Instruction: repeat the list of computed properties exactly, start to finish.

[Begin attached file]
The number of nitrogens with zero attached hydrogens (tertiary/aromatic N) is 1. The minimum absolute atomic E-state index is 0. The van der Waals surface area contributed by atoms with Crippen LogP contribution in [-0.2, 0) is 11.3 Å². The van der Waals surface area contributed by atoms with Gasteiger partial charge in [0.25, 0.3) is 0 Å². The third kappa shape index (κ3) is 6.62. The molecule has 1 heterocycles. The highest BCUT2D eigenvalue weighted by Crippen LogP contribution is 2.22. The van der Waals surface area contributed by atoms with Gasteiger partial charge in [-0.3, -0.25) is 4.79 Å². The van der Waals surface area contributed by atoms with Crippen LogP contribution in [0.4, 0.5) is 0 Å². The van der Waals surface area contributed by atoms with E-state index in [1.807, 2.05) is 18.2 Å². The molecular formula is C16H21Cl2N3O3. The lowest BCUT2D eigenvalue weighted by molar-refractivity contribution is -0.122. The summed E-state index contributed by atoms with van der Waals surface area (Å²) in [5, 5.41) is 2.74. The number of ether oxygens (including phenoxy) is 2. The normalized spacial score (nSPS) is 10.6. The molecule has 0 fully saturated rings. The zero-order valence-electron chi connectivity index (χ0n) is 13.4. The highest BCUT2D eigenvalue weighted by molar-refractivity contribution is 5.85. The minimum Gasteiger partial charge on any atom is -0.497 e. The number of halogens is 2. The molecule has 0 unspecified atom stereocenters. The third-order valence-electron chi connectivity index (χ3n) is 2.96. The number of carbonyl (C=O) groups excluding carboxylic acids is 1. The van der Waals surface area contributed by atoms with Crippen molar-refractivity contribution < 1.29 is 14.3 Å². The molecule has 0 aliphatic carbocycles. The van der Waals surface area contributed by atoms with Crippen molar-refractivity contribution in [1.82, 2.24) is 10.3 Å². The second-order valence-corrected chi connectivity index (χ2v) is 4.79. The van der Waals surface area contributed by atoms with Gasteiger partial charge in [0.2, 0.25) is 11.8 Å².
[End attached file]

The number of nitrogens with zero attached hydrogens (tertiary/aromatic N) is 1. The minimum absolute atomic E-state index is 0. The van der Waals surface area contributed by atoms with Crippen LogP contribution in [-0.2, 0) is 11.3 Å². The van der Waals surface area contributed by atoms with Gasteiger partial charge in [0.25, 0.3) is 0 Å². The third kappa shape index (κ3) is 6.62. The molecule has 1 heterocycles. The highest BCUT2D eigenvalue weighted by Crippen LogP contribution is 2.22. The van der Waals surface area contributed by atoms with Gasteiger partial charge in [-0.3, -0.25) is 4.79 Å². The van der Waals surface area contributed by atoms with Crippen LogP contribution in [0.4, 0.5) is 0 Å². The van der Waals surface area contributed by atoms with E-state index in [1.807, 2.05) is 18.2 Å². The molecular formula is C16H21Cl2N3O3. The lowest BCUT2D eigenvalue weighted by molar-refractivity contribution is -0.122. The summed E-state index contributed by atoms with van der Waals surface area (Å²) in [5, 5.41) is 2.74. The number of ether oxygens (including phenoxy) is 2. The normalized spacial score (nSPS) is 10.6. The molecule has 0 fully saturated rings. The zero-order valence-electron chi connectivity index (χ0n) is 13.4. The highest BCUT2D eigenvalue weighted by molar-refractivity contribution is 5.85. The minimum Gasteiger partial charge on any atom is -0.497 e. The number of halogens is 2. The molecule has 0 unspecified atom stereocenters. The third-order valence-electron chi connectivity index (χ3n) is 2.96. The number of carbonyl (C=O) groups excluding carboxylic acids is 1. The van der Waals surface area contributed by atoms with Crippen molar-refractivity contribution < 1.29 is 14.3 Å². The molecule has 0 aliphatic carbocycles. The van der Waals surface area contributed by atoms with Crippen molar-refractivity contribution in [1.82, 2.24) is 10.3 Å². The second-order valence-corrected chi connectivity index (χ2v) is 4.79. The van der Waals surface area contributed by atoms with Gasteiger partial charge in [0.2, 0.25) is 11.8 Å².